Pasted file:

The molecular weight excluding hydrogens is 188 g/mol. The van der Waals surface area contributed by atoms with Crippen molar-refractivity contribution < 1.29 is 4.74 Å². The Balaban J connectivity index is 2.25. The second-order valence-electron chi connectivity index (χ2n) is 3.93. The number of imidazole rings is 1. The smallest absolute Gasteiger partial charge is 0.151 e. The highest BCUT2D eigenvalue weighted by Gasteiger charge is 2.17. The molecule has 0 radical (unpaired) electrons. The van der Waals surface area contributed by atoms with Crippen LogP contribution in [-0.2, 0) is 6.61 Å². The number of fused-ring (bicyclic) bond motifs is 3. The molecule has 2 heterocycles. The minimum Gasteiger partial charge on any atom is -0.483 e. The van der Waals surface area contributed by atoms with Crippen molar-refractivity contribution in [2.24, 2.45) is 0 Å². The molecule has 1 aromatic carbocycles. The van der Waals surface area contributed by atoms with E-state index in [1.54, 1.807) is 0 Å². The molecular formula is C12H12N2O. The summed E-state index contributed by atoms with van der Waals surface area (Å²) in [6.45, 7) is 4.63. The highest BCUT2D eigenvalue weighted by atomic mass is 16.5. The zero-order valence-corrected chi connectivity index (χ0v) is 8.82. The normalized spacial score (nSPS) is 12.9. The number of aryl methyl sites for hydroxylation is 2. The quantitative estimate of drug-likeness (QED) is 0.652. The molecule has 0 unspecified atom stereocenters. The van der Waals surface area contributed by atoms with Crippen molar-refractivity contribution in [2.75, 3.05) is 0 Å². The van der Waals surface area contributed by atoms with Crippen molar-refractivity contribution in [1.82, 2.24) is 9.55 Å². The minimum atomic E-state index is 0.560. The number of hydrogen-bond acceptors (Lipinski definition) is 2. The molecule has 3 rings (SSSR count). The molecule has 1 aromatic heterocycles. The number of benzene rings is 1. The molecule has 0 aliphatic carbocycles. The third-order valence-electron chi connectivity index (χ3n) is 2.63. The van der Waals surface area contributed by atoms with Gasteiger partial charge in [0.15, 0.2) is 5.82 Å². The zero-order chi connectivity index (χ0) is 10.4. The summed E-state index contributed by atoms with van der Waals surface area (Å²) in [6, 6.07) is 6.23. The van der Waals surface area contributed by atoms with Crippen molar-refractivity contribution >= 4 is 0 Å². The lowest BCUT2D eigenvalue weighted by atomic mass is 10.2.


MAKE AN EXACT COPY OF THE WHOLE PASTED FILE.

The molecular weight excluding hydrogens is 188 g/mol. The van der Waals surface area contributed by atoms with Crippen molar-refractivity contribution < 1.29 is 4.74 Å². The Balaban J connectivity index is 2.25. The second-order valence-electron chi connectivity index (χ2n) is 3.93. The number of imidazole rings is 1. The smallest absolute Gasteiger partial charge is 0.151 e. The highest BCUT2D eigenvalue weighted by Gasteiger charge is 2.17. The molecule has 0 radical (unpaired) electrons. The van der Waals surface area contributed by atoms with Crippen LogP contribution in [-0.2, 0) is 6.61 Å². The number of fused-ring (bicyclic) bond motifs is 3. The molecule has 2 heterocycles. The minimum Gasteiger partial charge on any atom is -0.483 e. The van der Waals surface area contributed by atoms with Crippen molar-refractivity contribution in [2.24, 2.45) is 0 Å². The molecule has 1 aromatic carbocycles. The van der Waals surface area contributed by atoms with E-state index in [1.54, 1.807) is 0 Å². The molecular formula is C12H12N2O. The summed E-state index contributed by atoms with van der Waals surface area (Å²) in [6.45, 7) is 4.63. The highest BCUT2D eigenvalue weighted by atomic mass is 16.5. The zero-order valence-corrected chi connectivity index (χ0v) is 8.82. The normalized spacial score (nSPS) is 12.9. The number of aryl methyl sites for hydroxylation is 2. The quantitative estimate of drug-likeness (QED) is 0.652. The molecule has 0 unspecified atom stereocenters. The van der Waals surface area contributed by atoms with Crippen molar-refractivity contribution in [2.75, 3.05) is 0 Å². The van der Waals surface area contributed by atoms with Crippen molar-refractivity contribution in [1.82, 2.24) is 9.55 Å². The minimum atomic E-state index is 0.560. The number of hydrogen-bond acceptors (Lipinski definition) is 2. The molecule has 3 rings (SSSR count). The molecule has 1 aromatic heterocycles. The number of benzene rings is 1. The molecule has 0 aliphatic carbocycles. The third-order valence-electron chi connectivity index (χ3n) is 2.63. The van der Waals surface area contributed by atoms with Gasteiger partial charge in [0.15, 0.2) is 5.82 Å². The zero-order chi connectivity index (χ0) is 10.4. The summed E-state index contributed by atoms with van der Waals surface area (Å²) in [6, 6.07) is 6.23. The van der Waals surface area contributed by atoms with Crippen molar-refractivity contribution >= 4 is 0 Å². The lowest BCUT2D eigenvalue weighted by atomic mass is 10.2.